Kids headed to College Fall 2012 Check-in

Discussion in 'Community Board' started by zurgswife, Apr 1, 2012.

  1. Mickey'snewestfan

    Mickey'snewestfan DIS Veteran

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    You're saying two different things.

    On one hand, you're saying you can't pay. There's no shame in that, and it sounds like you have some good reasons for being in that position. If you truly can't afford to pay, that will show up on his FAFSA and he'll get aid. That's what the aid is for.

    But then you make it sound like you believe that parents in general shouldn't pay for their kids education. Many of us here disagree with you on this.

    So, which is it?
     
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  3. Robinrs

    Robinrs DIS Veteran

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    The best way NOT to get judgement on the DIS? Don't volunteer this much information.

    It's no one's business but yours.
     
  4. mvazul

    mvazul DIS Veteran

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    Sorry for the confusion. I have absolutely nothing against parents who pay for their children. I think it's great they can. We can't. I don't appreciate the comments of, "parents who refuse to pay" and "people will lie about their willingness to pay."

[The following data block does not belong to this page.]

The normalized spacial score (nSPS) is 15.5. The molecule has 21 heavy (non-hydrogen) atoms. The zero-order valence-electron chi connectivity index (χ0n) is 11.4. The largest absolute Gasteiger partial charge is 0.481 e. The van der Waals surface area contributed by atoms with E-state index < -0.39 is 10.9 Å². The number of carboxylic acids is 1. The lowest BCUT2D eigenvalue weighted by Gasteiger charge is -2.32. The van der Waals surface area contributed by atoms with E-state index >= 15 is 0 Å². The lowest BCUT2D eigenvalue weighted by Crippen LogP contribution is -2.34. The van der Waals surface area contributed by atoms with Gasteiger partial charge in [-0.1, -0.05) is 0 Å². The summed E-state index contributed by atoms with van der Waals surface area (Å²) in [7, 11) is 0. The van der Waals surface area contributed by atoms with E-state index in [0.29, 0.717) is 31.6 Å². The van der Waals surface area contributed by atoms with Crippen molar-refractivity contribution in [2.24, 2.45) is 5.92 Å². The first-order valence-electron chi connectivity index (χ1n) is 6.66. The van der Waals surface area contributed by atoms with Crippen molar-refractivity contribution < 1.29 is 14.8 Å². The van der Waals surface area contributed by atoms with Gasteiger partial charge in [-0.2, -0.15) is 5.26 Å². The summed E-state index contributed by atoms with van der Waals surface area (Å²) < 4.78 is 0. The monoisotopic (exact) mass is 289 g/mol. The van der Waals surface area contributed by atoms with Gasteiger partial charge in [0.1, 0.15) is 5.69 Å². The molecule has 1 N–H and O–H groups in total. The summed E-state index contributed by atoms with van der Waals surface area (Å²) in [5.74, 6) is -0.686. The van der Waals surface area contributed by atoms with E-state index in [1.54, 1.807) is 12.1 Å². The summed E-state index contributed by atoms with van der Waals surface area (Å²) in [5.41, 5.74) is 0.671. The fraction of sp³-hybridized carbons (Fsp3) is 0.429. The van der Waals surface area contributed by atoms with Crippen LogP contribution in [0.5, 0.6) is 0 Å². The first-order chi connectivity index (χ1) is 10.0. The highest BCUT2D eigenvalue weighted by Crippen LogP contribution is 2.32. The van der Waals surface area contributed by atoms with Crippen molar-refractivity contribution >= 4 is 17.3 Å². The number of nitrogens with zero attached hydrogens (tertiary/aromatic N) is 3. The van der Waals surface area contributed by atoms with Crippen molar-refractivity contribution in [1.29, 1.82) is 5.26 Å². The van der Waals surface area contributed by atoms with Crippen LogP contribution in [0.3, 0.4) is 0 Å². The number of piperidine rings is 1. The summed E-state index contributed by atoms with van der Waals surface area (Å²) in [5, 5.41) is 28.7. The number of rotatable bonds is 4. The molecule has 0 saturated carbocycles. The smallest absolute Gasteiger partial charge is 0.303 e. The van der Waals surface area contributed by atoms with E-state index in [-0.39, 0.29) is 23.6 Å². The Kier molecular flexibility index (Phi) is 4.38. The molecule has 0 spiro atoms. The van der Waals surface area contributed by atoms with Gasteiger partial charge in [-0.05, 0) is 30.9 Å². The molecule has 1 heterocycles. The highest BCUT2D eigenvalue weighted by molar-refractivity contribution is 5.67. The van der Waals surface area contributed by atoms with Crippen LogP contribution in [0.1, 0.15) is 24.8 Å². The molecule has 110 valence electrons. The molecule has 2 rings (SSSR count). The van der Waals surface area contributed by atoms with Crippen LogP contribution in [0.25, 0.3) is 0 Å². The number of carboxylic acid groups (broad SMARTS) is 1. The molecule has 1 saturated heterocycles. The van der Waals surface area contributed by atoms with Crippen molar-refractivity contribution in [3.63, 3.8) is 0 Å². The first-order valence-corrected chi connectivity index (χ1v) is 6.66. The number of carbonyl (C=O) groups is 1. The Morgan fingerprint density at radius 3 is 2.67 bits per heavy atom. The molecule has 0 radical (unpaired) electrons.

Our son tends to be more responsible with things he works for rather than those he has handed to him. He has known for a long time that he will need to pay for college. The attorneys have wiped out anything we had saved for him (and his 10 year old sister). However, that money is money I would spend, again, in a heartbeat. It was money that had to be spent.

    Also, I am currently a college student. I used to work at Cornell in Ithaca, NY. My sister is currently a teacher at a SUNY school. She and I have compared notes. More often than not, the kids who have their parents paying, tend to blow off more classes and don't do the work assigned. Not saying your kid will be one of them, but I have seen it more than I have cared to. I have seen too many bright kids drop out, because they ended up on academic probation due to blowing off responsibility. It's sad to see it happen.

    I am a firm believer that every family needs to do what is right for them. I honestly have no problem with parents paying for their kids' schooling. But, in return, I would ask to not be called a liar, because we can't.

    Absolutely! Thank you for reminding me. :thumbsup2
     
  5. DVCLiz

    DVCLiz <font color=00cc00>That's me - proud defender of t

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    You know, I've read this whole thread through twice and I can't find a single poster who said anything about people who lie about paying or unwillingness to pay. Where are you getting that from? Honestly, I can't find a single thing on this thread that anybody has said like that.

    And you may know some kids who partied but I can assure you that there are many, many more who are responsible, mature and work together with their parents to achieve the goals they both have. I know three kids who partied too hard and got kicked out, out of hundreds who were successful. I think it's a huge conclusion to leap to.